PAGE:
That pile of laundry needs to be washed. The dog needs a walk. Those dirty dishes really should be cleaned. Working from home is tough, especially when there are so many distractions lurking around every corner and you’re convincing yourself they need to be done right this second. But you can shut these chores out of your brain and still get your real work done (you know, the stuff you actually get paid for) with a little help from your friends named concentration and delegation.
Whether you’re working from the comforts of your home every now and then or logging on every single day, these tips can help you be more productive. Here’s how to go forth and conquer it.
Set goals on Monday
Before you start your week, write down three or four goals you’d like to accomplish by Friday. This will help provide a focus and direction for the week. Plus, setting goals at the beginning of the week keeps you staying productive all the way until Friday afternoon, when all you want to do is kickoff your weekend.
Ignore email in the morning
A huge part about working from home is managing your time on your own terms. When you’re in an office, you have meetings to attend and calls to make, but that doesn’t happen until you’ve gotten ready for the day and made your commute in.
When you work at home, your desk is just down the hall, which can blur the lines between work and life. If you can’t pick up and move your office to another building, how can you really separate your time? Keren Eldad, a certified life and love coach, encourages those working at home not to check emails right away in the morning—or even for the first hour of the day. “If you jump on your email first thing, you are answering others’ needs before your own—before using the bathroom and even brushing your teeth,” she says. Ask yourself how that will set up the rest of the day. It could cause you to not take that afternoon break or stop your work until bed time. Set your priorities first, and that begins with logging into your email account.
Have a morning routine and get dressed
Creating structure can be one of the hardest things to do when working from home. Let’s be real, your bed looks way comfier than that desk chair. But setting an alarm, having a morning routine and getting to said desk at a specific time can help amp up production for tackling your day’s responsibilities, says Sharon F. Danzger, a productivity consultant. That goes for putting on real clothes, too (read: not your sweats or PJs). “It may seem silly, but getting dressed signals to your brain that it is no longer time to lounge around,” Danzger says. Most people get dressed to go to work, so having that same distinction will motivate you as well.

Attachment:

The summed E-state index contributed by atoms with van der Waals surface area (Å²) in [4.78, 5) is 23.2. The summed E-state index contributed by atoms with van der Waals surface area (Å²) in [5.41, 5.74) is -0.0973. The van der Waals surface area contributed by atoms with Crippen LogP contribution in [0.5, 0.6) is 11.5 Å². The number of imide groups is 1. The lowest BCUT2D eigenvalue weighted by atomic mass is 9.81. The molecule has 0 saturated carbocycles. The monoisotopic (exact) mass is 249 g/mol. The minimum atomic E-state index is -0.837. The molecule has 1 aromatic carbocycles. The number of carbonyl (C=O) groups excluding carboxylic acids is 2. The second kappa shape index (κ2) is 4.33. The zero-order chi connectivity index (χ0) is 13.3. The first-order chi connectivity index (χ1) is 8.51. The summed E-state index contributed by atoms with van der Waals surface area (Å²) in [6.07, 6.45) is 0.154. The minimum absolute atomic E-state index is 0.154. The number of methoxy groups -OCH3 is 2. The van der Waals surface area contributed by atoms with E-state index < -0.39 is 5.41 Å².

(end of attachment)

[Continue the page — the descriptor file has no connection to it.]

Schedule brain breaks
“Me” time is a thing. Use it! Make a point to schedule it in every couple of hours.This might mean taking a walk around the block, meditating or making a cup of coffee. Whatever it is, it’ll allow yourself to be more productive, stay focused and reset your mind as you shift gears from one task to the next. “The key to serving other people is to serve and manage yourself first,” says Eldad. “Don’t believe me? Try contacting me when it’s my naptime. There will be no answer.”
Create a workable space
What’s working from home without a designated area to get stuff done, right? Survey your space. Do you have an area that comfortably holds your computer, includes some space to write and do work that isn’t computer-based, plus provides storage for other office items? If you routinely squeeze into a corner of your living room, the end of the dining table or your bed, you are seriously impacting your productivity, says Maura Thomas, founder of Regain Your Time, and author of Work Without Walls: An Executive’s Guide to Attention Management, Productivity, and the Future of Work. Set aside a room for getting work done, or if you’re tight on space, a hard-working corner packed with a storage-centric desk or shelves and enough surface area to keep your computer, paper files and even a glass of water.
Hang a sign on your door
Working when others are home, like your roommates, kids or spouse, can mean a lot of distractions throughout the day. Marcey Rader, a productivity and health coach, suggests having a clear sign on your door to tell the people in your household that you are deep in work mode and can’t be disturbed.
Get up and move
Balance will help you keep your sanity. So set this goal for yourself: no sad desk lunch. Enjoy your food and permit yourself that space in the day to get your mind off work, says Zachary Painter, a career adviser and hiring manager. The same goes for leaving your home, too. Staying cooped up can impact your productivity and creativity, so get out for some fresh air. “Go to the gym for an hour, or have a cup of joe at a cafe. Do work at the cafe if you want, but be sure to catch some fresh air,” he says.
Transition from office hours
While you need to create a clear indicator when you’re starting work—getting dressed, making a cup of coffee, looking at email—the same goes for ending your day. It might be easy to continue long after the average 9 to 5 office workers have left the building, but don’t think you can’t do the same just because your office is also where you live. Set an end-of-day routine to tell yourself work time is done. Rader suggests writing a gratitude list for the day, taking a five-minute walk outside and completely shutting down your computer to make sure you don’t even think twice before checking email or starting another project.